Chocolate gluten free meltaway cookies are light, buttery, and tender, with a rich chocolate flavor, and yup, they really do melt in your mouth. An easy drop cookie to add some color to your cookie plate.
Where do meltaway cookies fit in the cookie ? world ??
These are not super rich or gooey chocolate cookies like, say, our chocolate chocolate chip cookies (gooey) or our chocolate kiss cookies (super rich). They’re buttery but not shortbread, even though they crumble like shortbread.
These cookies have a chemical leavener (baking powder), unlike shortbread cookies, which are made essentially with butter, sugar, and flour. They’re not butter cookies, either, since instead of eggs or egg yolks for richness, these cookies are made with egg white alone.
They’re super tender and light, and they melt in your mouth. They’re meltaway cookies!
Ever since I made tender, buttery plain gluten free meltaway cookies (don’t forget the lemon version, too!), I’ve wondered if I could add some cocoa powder and rebalance the recipe around it to make chocolate gluten free meltaway cookies.
I’m often asked if a cookie or cake recipe can be made interchangeably as chocolate or blonde. It’s rarely that simple, though, since cocoa powder isn’t a flour. But a few false starts were all it took to rebalance the recipe perfectly.
How to make these simple cookies
The dough for these chocolate meltaway cookies is made easily in a single bowl. Whisk an all purpose gluten free flour blend with cornstarch, cocoa powder, baking powder, salt, and confectioners’ sugar. Be sure to read up on my favorite gluten free flour blends, as I can only promise results if you use one of those.
Use a large spoon to create a well in the center of the dry ingredients. Add the softened butter, egg white, and vanilla extract to the well, which allows these wet ingredients to come into contact with as much of the dry ingredients as possible when they’re first added.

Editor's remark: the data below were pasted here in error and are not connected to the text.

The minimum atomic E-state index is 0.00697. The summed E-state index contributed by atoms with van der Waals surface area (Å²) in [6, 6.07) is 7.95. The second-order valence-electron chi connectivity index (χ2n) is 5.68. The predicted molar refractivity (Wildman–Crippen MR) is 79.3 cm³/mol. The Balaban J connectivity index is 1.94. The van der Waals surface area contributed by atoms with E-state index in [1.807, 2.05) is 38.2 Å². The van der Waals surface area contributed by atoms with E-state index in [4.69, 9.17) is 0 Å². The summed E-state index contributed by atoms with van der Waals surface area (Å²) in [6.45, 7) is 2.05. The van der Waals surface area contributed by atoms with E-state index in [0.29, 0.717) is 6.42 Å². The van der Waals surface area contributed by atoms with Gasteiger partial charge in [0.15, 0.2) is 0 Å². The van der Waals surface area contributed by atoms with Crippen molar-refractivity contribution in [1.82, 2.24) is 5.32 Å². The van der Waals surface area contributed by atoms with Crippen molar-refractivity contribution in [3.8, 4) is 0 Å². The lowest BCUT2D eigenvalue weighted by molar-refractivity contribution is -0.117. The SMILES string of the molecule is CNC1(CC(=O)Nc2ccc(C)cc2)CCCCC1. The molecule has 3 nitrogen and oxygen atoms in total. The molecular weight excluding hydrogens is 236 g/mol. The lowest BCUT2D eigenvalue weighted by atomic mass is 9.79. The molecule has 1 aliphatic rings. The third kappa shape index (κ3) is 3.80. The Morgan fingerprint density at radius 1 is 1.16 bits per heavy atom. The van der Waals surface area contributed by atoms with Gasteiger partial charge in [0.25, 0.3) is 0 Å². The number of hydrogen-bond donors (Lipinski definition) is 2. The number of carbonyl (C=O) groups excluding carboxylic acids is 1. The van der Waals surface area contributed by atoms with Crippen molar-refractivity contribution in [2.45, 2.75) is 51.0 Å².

Relatively dry cookie dough like this can seem difficult to combine by hand, and bakers are often tempted to add some water or another liquid to help the dough along. Resist the urge! It creates an unbalanced recipe.
Simply use the back of a large spoon to press the butter into the dry ingredients, and continue to mix until the dough is fully combined. Think of the task as moistening the dry ingredients with the butter by pressing them together. The butter will absorb the dry ingredients slowly but surely until a cohesive dough has formed.
Next, scoop the dough into portions, roll each between your palms into a round, and press down on each piece with the moistened tines of a dinner fork. For a slightly dressed up look, try dipping the moistened tines in coarse sugar before each impression.
There’s no need to chill the dough before baking. These chocolate cookies are already brown, so you can’t judge doneness in the oven by color.
Look for the cookie dough to become matte instead of glistening and to spring back when pressed gently in the center. Cool the cookies on the baking sheet, and store them in a sealed glass container to maintain that soft, tender, and slightly crumbly texture we love.
Ingredients and substitutions
Dairy-free: The dairy in this recipe comes only from the butter. I think they would work if you replace the butter with half Melt Vegan butter (or Earth Balance buttery sticks) and half nonhydrogenated vegetable shortening.
Egg-free: In place of the egg white, you can try using aquafaba, which is the liquid from a can of chickpeas. Use unsalted chickpeas or at least low sodium.
Corn-free: The cornstarch in this recipe can be replaced with either arrowroot or even potato starch. Make sure your confectioners’ sugar is corn-free, as it usually made with added cornstarch.